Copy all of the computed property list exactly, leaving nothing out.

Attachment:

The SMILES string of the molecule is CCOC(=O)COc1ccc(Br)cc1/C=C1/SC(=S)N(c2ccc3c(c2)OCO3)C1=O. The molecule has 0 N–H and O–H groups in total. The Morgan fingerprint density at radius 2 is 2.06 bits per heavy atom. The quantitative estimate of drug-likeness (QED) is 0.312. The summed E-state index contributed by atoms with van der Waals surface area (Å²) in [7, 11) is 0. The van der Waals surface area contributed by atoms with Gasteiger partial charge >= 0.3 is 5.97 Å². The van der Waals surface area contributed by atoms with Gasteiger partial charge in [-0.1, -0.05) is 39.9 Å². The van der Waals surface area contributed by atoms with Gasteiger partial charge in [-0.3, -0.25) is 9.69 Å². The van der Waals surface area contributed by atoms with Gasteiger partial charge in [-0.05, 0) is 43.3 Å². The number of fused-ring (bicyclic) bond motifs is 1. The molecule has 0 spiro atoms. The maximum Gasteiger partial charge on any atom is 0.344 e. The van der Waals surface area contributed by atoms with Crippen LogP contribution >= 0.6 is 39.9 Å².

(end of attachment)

The SMILES string of the molecule is CCOC(=O)COc1ccc(Br)cc1/C=C1/SC(=S)N(c2ccc3c(c2)OCO3)C1=O. The molecule has 0 N–H and O–H groups in total. The Morgan fingerprint density at radius 2 is 2.06 bits per heavy atom. The quantitative estimate of drug-likeness (QED) is 0.312. The summed E-state index contributed by atoms with van der Waals surface area (Å²) in [7, 11) is 0. The van der Waals surface area contributed by atoms with Gasteiger partial charge >= 0.3 is 5.97 Å². The van der Waals surface area contributed by atoms with Gasteiger partial charge in [-0.1, -0.05) is 39.9 Å². The van der Waals surface area contributed by atoms with Gasteiger partial charge in [-0.3, -0.25) is 9.69 Å². The van der Waals surface area contributed by atoms with Gasteiger partial charge in [-0.05, 0) is 43.3 Å². The number of fused-ring (bicyclic) bond motifs is 1. The molecule has 0 spiro atoms. The maximum Gasteiger partial charge on any atom is 0.344 e. The van der Waals surface area contributed by atoms with Crippen LogP contribution >= 0.6 is 39.9 Å².